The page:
One of my favourite people growing up was the teacher who took me for English Literature. I may not remember every quote from Macbeth or Lord of the Flies but I do remember her telling us, as we prepared for our final exams, that in all of her years as a teacher, none of her students had ever received a grade lower than C, and we would not be the exception.
As in most classes we had a smattering of star students but for most of us it was a struggle to assemble a single page of prose that remained consistent in message and delivery (I shall try my best to accomplish such a feat today) . At the other end of the spectrum, she also had the rowdier students to contend with – who seemed determined to rebel against the system by learning nothing but the way to the headmaster’s office.
My teacher had a hard task ahead of her but she was determined not to “allow” us to fail, as if to suggest that we had actively made that decision in the first place. Lo and behold when the results came out not a single person scored less than a C. I know the material she had to work with and to this day I still don’t know how she did it. She must have known what she was doing because it worked.
Now, I must confess that this article isn’t wholly a tribute to my admirable teacher, rather it is a tribute to the way in which she made me think.
When I was 13 I learned that I have dyspraxia – a condition that mostly affects the planning of movements and physical co-ordination as a result of brain messages not being accurately delivered to the body. I am a glass half full kind of person, so I would like to think of it as my brain working faster than my body can keep up with. However, the reality was that I used to struggle with a lot of things as a child, especially with regards to expressing my thoughts in writing and just about anything and everything to do with balance and co-ordination. Anything that required my brain and body to work in sync was a problem – football, basketball, cycling, tying my laces, dancing without tripping over myself…life in general.
Imagine me, before my diagnosis, being bad at all of those things and not knowing why. Indeed, imagine being bad at all of those things and having your teachers and peers not know why. Now imagine your teachers being angry with you because your problem was not conveniently packaged into a sweet little box labelled “stubborn, “lazy” or “thick”.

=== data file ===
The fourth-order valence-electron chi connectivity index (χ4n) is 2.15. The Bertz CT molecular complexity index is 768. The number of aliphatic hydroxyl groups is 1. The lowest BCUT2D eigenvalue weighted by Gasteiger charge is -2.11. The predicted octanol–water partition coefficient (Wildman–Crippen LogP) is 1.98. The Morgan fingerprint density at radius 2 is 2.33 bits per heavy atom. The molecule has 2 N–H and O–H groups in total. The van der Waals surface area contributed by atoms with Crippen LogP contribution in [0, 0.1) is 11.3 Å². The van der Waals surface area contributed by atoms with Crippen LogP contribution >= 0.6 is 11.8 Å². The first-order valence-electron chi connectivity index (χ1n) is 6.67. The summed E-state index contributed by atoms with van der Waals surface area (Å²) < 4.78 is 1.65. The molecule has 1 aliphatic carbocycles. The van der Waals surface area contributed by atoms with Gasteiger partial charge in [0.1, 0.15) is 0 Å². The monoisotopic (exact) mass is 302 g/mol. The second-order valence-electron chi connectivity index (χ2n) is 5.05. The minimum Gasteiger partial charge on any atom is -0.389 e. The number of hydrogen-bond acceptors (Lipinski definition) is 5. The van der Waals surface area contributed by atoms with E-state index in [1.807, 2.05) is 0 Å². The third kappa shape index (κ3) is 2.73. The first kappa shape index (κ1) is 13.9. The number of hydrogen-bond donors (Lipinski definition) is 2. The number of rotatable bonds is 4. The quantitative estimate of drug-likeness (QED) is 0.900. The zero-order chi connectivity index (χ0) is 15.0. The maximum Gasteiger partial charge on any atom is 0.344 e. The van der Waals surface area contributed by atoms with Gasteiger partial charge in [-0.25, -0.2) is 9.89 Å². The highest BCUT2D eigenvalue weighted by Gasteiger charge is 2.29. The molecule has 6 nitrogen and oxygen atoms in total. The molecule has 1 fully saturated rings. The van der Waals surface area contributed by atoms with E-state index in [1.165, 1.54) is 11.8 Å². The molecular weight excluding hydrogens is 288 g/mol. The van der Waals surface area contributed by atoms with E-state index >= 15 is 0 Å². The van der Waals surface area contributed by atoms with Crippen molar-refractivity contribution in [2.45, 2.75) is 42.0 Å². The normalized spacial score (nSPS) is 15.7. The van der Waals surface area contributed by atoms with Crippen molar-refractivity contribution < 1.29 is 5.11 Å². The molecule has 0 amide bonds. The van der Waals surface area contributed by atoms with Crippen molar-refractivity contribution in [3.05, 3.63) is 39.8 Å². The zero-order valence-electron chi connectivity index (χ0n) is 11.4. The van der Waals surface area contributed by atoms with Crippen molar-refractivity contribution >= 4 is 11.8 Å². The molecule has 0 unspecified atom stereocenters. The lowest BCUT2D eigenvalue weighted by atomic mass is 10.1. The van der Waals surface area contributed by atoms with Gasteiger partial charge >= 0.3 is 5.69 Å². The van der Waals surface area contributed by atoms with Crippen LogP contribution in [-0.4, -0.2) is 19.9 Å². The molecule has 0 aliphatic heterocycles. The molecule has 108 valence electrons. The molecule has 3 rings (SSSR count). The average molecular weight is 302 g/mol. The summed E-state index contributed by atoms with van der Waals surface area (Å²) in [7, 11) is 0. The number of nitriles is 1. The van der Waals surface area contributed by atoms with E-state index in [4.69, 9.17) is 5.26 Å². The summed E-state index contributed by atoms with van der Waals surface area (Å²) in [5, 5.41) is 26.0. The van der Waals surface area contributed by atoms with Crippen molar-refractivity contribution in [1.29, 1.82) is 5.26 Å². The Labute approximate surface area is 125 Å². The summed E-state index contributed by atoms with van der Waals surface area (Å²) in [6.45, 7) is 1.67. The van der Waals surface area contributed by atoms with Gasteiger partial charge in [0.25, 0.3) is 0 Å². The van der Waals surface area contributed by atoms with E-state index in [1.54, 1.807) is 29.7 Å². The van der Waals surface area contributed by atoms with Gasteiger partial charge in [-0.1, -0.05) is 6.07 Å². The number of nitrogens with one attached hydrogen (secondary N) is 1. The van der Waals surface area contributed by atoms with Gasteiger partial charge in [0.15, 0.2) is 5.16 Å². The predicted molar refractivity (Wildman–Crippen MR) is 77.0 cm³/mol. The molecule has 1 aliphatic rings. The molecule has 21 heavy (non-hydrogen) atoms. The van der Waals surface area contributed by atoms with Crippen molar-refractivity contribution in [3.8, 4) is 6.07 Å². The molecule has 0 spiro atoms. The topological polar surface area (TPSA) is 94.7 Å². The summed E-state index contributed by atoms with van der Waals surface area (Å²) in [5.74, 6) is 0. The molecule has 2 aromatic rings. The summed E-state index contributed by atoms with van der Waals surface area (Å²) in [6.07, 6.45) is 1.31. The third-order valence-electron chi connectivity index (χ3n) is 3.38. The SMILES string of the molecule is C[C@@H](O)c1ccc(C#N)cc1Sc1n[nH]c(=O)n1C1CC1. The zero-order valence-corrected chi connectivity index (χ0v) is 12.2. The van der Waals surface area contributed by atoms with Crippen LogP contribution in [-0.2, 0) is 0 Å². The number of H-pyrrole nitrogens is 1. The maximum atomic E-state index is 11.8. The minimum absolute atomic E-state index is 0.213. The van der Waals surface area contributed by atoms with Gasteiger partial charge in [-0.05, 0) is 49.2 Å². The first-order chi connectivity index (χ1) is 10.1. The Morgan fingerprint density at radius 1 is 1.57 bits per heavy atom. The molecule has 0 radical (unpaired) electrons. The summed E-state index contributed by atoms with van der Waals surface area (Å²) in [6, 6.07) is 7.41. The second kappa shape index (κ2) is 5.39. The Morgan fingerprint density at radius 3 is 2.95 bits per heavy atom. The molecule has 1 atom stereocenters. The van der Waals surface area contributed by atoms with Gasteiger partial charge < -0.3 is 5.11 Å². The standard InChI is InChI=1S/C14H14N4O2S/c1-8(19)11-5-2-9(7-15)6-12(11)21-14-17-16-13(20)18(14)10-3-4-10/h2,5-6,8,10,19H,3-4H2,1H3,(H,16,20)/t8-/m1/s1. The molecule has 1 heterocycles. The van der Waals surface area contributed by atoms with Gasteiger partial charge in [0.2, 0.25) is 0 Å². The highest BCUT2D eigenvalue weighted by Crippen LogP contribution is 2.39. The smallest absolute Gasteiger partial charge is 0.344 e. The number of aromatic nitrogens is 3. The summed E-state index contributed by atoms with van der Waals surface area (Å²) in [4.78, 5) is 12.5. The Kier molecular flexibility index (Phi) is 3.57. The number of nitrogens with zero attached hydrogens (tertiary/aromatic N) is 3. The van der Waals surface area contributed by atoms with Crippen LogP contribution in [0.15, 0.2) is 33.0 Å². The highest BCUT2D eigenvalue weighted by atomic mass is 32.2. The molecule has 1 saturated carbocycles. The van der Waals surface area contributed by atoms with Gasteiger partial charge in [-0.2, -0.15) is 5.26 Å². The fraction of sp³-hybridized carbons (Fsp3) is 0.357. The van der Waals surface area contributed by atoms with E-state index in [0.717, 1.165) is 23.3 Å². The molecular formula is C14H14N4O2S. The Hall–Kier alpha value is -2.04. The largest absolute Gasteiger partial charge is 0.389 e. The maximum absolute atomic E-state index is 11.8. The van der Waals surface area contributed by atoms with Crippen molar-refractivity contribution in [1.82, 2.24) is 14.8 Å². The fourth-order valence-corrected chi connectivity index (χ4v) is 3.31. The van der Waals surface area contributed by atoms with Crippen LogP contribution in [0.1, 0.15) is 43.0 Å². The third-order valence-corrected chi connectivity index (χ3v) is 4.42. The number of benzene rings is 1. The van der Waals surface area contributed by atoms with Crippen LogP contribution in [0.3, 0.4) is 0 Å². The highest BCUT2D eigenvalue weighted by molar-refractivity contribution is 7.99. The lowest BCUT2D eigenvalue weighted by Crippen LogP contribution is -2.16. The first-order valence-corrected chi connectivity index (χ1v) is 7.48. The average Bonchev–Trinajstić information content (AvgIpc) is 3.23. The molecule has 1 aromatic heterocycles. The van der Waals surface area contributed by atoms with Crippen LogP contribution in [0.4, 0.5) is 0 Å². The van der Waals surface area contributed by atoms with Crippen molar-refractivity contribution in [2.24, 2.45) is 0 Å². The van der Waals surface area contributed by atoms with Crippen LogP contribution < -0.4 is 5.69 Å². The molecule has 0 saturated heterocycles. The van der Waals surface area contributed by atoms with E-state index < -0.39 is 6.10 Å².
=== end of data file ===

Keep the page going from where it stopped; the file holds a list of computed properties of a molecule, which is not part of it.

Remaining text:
Dyspraxia is not as commonplace as dyslexia so I don’t blame the majority of my teachers for failing to pick up on it, though I should give special mention to a teacher in reception and my primary 4 teacher who actively tried to figure me out. However, the reason I liked my literature teacher so much was that she reminded me of how powerful the mind can be. I suspect the reason why no one she taught ever got below a C in her subject is because she had a rare ability to talk to our minds and direct our ambitions. She ignored what we might have wanted to do, what we thought we could do, what more negative people might have told us we could do all of our lives, and said, “I don’t care what you believe you can achieve, you are not getting below a C”.
For teachers, understanding and tapping into the minds of each student is quite a challenge, but then she always struck me as the kind of person who liked a challenge and a good teacher has to like challenges. I don’t think I ever told her I had dyspraxia but her teaching style was such that it didn’t matter because she ignored everything but my mind and dyspraxia is not a disorder that affects the brain’s cognitive ability, it’s a disorder of the way in which it communicates with the body.
Ever since I was a toddler I’ve always had a strong sense of what I will do and and what I won’t do, especially if I feel scared or uncomfortable. There is something about having dyspraxia that liberates you I think. Making a decision becomes easy when your alternatives are already quite limited. I didn’t care about coming last in every race, or being rubbish at football, because that’s just the way it was. The co-ordination between my mind and my feet was terrible and there was no abuse that anyone could hurl my way that was going to change that. I also knew that I was terrified of balancing beams and the like because my sense of balance was awful and I refused point blank to accept the feeling that I was going to hurt myself after every step. It became exceptionally easy to just say no.
The truth is, I didn’t really mind being punished with the odd detention, because it was nothing compared to the mental terror of standing on a balancing beam or whatever other daunting task they had me do. I have always had the mindset that there’s nothing that anyone in the world can make you do. The only thing a person can do is make it harder for you if you say no. Once you come to terms with that, you realise just how much power your mind really has. It is much more powerful than your body! I learnt that the hard way by not knowing that I had dyspraxia during the early, formative stages of my life, but it was certainly a lesson I am glad I learnt.
My literature teacher was a brilliant woman because she understood this too. She realised that we underestimate the potential of our minds and in so doing we limit ourselves and keep our expectations lower than they should be. I have learnt to appreciate just how strong my mind can be because I could not afford to rely on the rest of my body, but she was the first teacher who proved to me, with solid, indisputable grades, that I was just fine.
Photo Credit: Dreamstime | Mimagephotography